This month has been so full of launches and new things that it's been a bit hard to keep it all straight, but it does add to the general headiness of it finally being spring here in New York City. We are absolutely knee deep in the launch of TigerLily, my new line for Windham, and are so looking forward to hearing what everyone thinks. Really. I've also got two new sets of online classes at Creative Bug, and a new fish named Swimmy Swimmy Firetruck. I know. Spring has totally sprung.
Weather-wise The Catskills are another story entirely. Bee and I spent last week watching the big patches of snow around our house upstate slowly recede, but there was still enough of it to inspire a few snow angels and even more cups of hot cocoa. This late snow does have me wondering about our precious ramp season, but since they will eventually spring up in many American forests (and almost every greenmarket these days), I've included a very spring-y recipe for them below. This isn't mine, not really, but rather my riff (with ramps partly subsituted for scallions) on David Chang's riff on NY Noodletown's scallion noodles. Best eaten during a rainstorm at your kitchen table at 3 am with the door open and a cold IPA in your hand, if you ask me.
TigerLily: Heather Ross for Windham Fabrics
Here's a very thorough look at my new fabric collection, TigerLily. Due in stores in late summer, the line includes 23 designs (7 unique prints in all) on quilting cotton and 5 designs on a lovely lightweight cotton lawn. If you are wondering about the name, it’s for the flower that inspired the predominant color story in this collection, an exotic orange and almost-black dappled lily that grew in a quiet corner of our yard on West Hill in Vermont. It seemed to me never to completely fit in, so I always tried to love it especially hard. Also here, finally, is a print that I have tried and failed many times to bring to life, about children and trees, and a print about barn cats and their babies inspired by the last chapter in my memoir (that word never gets less pretentious to write or say, does it?), How To Catch a Frog.
TigerLily Collectors Packs, Limited Edition, Available by Reservation Only
Collectors Packs include 1/2 yard cuts of each of the 23 prints on quilting cotton, which will be more than enough to make up our TigerLily Corners Quilt (pattern included) and this set of two (because we love paired, matching prints, especially in kids rooms!) signed 11 by 14 prints on heavy fine art paper.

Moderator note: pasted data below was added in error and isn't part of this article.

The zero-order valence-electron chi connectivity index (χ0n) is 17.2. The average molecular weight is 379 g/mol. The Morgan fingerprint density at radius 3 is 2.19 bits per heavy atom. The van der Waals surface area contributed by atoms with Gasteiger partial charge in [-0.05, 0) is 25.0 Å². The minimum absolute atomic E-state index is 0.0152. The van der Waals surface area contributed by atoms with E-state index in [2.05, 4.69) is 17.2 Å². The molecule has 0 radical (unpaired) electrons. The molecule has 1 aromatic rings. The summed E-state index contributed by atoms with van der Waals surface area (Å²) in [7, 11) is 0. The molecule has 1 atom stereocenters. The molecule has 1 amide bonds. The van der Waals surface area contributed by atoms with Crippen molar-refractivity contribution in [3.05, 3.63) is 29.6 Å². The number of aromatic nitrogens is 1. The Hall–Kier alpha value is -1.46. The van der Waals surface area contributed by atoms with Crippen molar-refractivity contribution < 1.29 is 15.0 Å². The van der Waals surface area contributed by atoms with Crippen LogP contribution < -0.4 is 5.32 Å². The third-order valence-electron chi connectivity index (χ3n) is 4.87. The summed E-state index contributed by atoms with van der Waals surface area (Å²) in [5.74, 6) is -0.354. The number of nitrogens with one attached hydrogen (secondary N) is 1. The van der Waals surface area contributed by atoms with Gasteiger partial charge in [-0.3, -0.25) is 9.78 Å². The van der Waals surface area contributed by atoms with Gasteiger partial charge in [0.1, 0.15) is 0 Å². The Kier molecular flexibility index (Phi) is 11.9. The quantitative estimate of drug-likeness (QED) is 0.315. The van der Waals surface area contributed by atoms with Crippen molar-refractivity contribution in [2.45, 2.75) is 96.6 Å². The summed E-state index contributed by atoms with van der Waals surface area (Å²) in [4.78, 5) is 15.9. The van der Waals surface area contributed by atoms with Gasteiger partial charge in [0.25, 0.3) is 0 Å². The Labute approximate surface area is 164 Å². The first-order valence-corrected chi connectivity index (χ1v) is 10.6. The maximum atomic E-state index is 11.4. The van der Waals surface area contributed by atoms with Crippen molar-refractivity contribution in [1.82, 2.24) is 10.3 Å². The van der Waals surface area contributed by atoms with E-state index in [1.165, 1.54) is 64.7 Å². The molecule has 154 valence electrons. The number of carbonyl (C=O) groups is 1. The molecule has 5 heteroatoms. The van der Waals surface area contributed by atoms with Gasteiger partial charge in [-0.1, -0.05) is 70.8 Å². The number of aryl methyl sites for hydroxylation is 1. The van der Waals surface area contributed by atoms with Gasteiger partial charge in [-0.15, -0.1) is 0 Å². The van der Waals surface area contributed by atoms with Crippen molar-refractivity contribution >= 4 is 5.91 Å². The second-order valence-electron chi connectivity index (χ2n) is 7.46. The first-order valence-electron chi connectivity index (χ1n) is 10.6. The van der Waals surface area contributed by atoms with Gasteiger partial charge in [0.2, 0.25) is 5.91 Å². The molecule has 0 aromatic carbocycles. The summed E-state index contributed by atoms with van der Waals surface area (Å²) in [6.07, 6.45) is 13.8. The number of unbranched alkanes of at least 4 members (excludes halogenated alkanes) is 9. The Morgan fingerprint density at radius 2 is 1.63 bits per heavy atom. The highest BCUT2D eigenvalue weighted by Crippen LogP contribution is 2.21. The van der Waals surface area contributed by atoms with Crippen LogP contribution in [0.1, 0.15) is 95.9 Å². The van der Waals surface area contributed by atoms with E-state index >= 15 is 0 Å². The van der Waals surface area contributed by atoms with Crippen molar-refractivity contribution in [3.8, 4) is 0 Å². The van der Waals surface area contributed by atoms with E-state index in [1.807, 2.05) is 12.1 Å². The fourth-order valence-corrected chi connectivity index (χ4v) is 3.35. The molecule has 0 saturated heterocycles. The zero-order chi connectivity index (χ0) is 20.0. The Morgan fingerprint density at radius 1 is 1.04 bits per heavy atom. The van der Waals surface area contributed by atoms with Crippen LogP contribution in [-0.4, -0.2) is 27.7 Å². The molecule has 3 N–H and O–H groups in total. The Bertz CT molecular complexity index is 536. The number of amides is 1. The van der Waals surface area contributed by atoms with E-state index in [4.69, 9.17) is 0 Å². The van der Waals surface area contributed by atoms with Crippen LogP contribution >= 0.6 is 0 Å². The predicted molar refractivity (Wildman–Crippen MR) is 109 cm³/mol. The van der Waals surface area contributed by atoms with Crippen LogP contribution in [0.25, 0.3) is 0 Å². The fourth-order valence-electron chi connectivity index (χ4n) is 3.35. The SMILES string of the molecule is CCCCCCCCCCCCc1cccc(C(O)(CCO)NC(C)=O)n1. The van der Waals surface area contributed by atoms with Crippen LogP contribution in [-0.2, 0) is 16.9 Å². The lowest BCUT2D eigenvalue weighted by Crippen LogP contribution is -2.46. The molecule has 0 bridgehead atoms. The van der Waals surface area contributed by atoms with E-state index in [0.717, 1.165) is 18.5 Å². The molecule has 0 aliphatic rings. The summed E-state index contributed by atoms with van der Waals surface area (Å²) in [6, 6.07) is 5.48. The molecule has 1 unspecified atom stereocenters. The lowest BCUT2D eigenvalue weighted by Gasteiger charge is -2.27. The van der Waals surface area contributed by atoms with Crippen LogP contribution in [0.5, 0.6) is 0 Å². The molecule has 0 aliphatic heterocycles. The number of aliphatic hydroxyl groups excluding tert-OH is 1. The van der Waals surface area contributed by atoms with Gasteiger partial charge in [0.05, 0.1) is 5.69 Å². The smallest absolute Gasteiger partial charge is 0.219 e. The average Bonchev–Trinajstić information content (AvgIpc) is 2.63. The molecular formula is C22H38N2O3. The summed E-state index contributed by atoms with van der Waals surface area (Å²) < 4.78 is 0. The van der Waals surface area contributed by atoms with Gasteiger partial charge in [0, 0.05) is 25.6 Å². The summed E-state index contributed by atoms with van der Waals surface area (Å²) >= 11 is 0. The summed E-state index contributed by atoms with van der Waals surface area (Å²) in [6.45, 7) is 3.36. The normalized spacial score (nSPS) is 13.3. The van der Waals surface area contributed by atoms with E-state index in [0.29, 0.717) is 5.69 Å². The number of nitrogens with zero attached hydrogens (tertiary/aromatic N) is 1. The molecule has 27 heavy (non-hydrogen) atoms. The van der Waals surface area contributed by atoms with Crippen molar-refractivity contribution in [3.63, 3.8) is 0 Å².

We'll only be making these Collectors Packs for those who reserve them, ans will be taking a limited number of orders. Reserve yours here.
I’ll be at Quilt Market in Minneapolis in May with Windham Fabrics. Come by to see the fabrics in person if you are attending, or to pick up an autographed book, or just to say hello.
New Online Classes at Creative Bug
I’ve just launched a new series of online classes over at Creativebug. This is a three part series about drawing and Illustration, and for those of you who have been following the Fabric Design series you’ll see that a lot of the content relates to that as well. You can watch a trailer for the final class, which premiers next Tuesday, here.
Creativebug is also hosting a very fun little contest,
Creative Bug is also hosting a very fun little contest, In celebration of the series, they is running an Instagram contest for the next 2 weeks.
Here’s how it works: Each week, share a picture of your drawing progress on Instagram. Maybe it’s a work in progress, maybe it’s a finished masterpiece, maybe it’s all your drawing tools organized perfectly in a drawer. Because that counts too. Include#creativebug and #cbugsketchbook in the description. Creativebug will announce a new winner each Tuesday on their Instagram feed and their blog post.
Week 2’s winner:
Prize: $100 Michael’s gift card
Week 3’s winner:
Prize: $100 Michael’s gift card
We can’t wait to see what you’re drawing! And if your kids are taking the class along with you, we’d love to see their work as well.
Ramps, which are sort of wild leeks, have reached cult status in the world of foraging and locavore. I remember picking them in Vermont with my mom when I was small in spots that were so marshy that I worried a little about falling behind and getting swallowed up by the ground underneath you. Below is a link to a great article about where to find them, though the easiest spot is probably your farmers market or Whole Foods. You'll find many many wonderful recipes for them, but this is my new favorite.
Momofuku's Ginger Scallion Noodles (with Ramps!)
Here's a link to David's recipe, which also appears in his cookbook, which I own and love and highly recommend. My version calls for replacing about 1 cup of the scallions with 1 cup fresh, chopped ramps. I would also suggest using a microplane to chop your ginger, which I keep in my freezer. which makes it incredibly easy to grate. I topped mine with crunchy pickled cucumber, another recipe from the Momofuku Cookbook, which was perfect. I used these noodles, which are easy to find around the city. I like the way this works with everything chilled, and recommend running the noodles under really cold water for a few minutes after they cook.
And remember. Open Door. 3 am. Rainstorm. IPA.